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Fear Makes Fools Of Us All

This is the characteristic human activity – to be constantly and untiringly striving to prove our own nonsensical assertions. We can never prove them (because they are nonsensical) but that doesn’t stop us trying! We can’t actually stop trying, when it comes down to it; we’re trapped in a finite game and we can’t stop playing it. A neat definition of a ‘finite game’ might to say – therefore – that it is ‘the never-ending attempt to prove that something is true when it isn’t’.



The activity that we’re talking about here doesn’t make any sense at all, therefore. It could be said to be a form of insanity, since it takes up all our energy and doesn’t do us any good. Our premise – when we’re playing this game – is that succeeding at validating our nonsensical assertions (i.e., proving our ‘untrue assumptions’) is the ultimate form of joy, the ultimate form of fulfilment and bliss, and that – therefore – every attempt should be made to do so. Our premise – in short – is that striving to prove that what is untrue is true is the only type of activity worth engaging in.



To say that the ‘defining human activity’ is to be constantly trying to prove that our nonsensical assertions aren’t nonsensical isn’t very flattering for us of course, and for this reason most of us aren’t going to be very pleased to hear such an idea being articulated. We won’t make any friends by going around saying this, in other words, and this might be considered to be something of a drawback. No one likes to be dismissed, excluded, ignored or generally derided, after all. On the other hand, being in denial of what is actually true is hardly going to do us any good in the long run.



What keeps us trapped in this situation is of course fear – what else could it be? ‘Love makes fools of us all’, we say, but it isn’t love that does this but fear. Fear makes fools of us every time. It’s not that we are afraid of anything in particular but rather that we are afraid of everything. We’re afraid of reality, we’re afraid of ‘the Big Picture’. We are afraid of the Big Picture and so we spend our lives running away from it; we spend our lives seeking refuge in the petty details, so to speak – we hide out in the part (or the fragment) because we are terrified by the Whole.



We can relate this to Stan Grof’s dichotomy of the Holotropic versus the Hylotropic modes of existence – the Holotropic Mode being that mode in which we are orientated towards ‘the Whole’ (or towards ‘the truth’), whilst the Hylotropic is where our fundamental orientation is towards ‘the part’, towards ‘the fragment’. To be orientated towards the part necessarily involves a thoroughgoing avoidance of the truth since there are no parts – ‘parts’ are abstractions that exist only in our own minds. They aren’t by any means an intrinsic feature of the reality that was there before we started picking and choosing what we want to see, before we started ‘playing our games’.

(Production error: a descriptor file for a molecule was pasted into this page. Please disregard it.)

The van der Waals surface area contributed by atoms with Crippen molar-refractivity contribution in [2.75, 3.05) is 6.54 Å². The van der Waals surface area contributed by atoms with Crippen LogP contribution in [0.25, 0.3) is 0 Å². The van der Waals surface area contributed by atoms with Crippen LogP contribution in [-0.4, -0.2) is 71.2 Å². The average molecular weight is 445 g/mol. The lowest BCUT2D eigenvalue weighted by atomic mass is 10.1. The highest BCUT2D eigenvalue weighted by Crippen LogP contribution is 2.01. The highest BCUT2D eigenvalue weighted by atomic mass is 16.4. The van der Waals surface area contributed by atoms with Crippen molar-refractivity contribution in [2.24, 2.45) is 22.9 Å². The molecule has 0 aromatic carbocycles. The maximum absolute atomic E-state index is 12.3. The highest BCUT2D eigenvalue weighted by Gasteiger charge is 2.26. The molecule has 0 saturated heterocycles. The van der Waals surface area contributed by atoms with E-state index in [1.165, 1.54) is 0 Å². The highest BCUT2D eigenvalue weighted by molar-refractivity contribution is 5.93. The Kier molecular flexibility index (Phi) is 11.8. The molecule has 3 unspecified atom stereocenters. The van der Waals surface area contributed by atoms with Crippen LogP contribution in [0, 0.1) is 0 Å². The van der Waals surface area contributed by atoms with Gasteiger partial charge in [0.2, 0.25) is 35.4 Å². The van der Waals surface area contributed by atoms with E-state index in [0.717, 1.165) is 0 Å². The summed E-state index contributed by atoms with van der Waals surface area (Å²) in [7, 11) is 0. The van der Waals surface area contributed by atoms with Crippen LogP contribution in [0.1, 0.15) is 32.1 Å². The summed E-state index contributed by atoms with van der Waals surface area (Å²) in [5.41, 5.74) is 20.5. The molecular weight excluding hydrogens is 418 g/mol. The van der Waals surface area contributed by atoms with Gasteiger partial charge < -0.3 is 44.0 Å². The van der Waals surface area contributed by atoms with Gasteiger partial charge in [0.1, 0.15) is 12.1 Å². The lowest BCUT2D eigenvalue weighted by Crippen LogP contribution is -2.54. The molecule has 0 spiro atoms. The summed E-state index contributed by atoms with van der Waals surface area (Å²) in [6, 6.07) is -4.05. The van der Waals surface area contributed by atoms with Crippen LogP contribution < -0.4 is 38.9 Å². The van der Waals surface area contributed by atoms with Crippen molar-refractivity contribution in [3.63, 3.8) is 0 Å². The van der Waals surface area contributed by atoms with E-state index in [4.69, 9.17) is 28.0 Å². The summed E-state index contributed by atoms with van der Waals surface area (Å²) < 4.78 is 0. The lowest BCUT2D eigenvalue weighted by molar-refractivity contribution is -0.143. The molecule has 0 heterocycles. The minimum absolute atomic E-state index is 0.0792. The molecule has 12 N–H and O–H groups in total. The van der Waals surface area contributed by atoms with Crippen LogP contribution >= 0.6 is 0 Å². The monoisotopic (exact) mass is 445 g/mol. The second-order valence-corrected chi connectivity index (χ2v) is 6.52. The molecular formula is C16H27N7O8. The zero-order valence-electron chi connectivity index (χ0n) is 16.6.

The part can only have the type of provisional (or ‘relative’) existence that it does have as a result of entropy; entropy – when we’re talking about the psychological rather than the strictly material side of things – means that we are functionally incapable of seeing the Whole. We can only see the Whole when there is Zero Entropy, which we can equate this to what Krishnamurti refers to as ‘total attention’. Total attention is something we simply never come across in everyday life; it sounds like something we would come across (or should come across) at least every now and again, but that just isn’t the case.



If we were paying total attention then this would be ‘an experience like no other’, it would without any doubt at all be the profoundest experience of our entire lives. In fact – as Krishnamurti says – it wouldn’t even be an experience – it wouldn’t be ‘an experience’ because there would be no centre, because there would be no concept (or illusion) of there being ‘a separate or disconnected ‘experiencer’. Krishnamurti is nothing if not clear on this point –


…there is only infinite watching. There is no watcher in watching, but the extraordinary vitality, and the energy in watching, because you have watched the whole psychological world, subjective world before you come to that point. And now when you are watching there is no background which is watching, there is only watching ‘as is’. I don’t know if I am making myself clear? Because you see that means in great attention, in that attention there is no entity who is attending, there is only the attention that has space, the attention that is totally quiet, silent, attention that has tremendous gathering of energy, and therefore there is total absence of the self-interest.


The sense of that there absolutely is a ‘localised, self-existent watcher’ who is doing the watching, that there is a centralized special ‘vantage point’ slap bang in the middle of everything, is a function of entropy, a consequence of our lack of perspective. The feeling that there is an experiencer isn’t so much a ‘trick of the light’ as it’s a trick of ‘the lack of light’…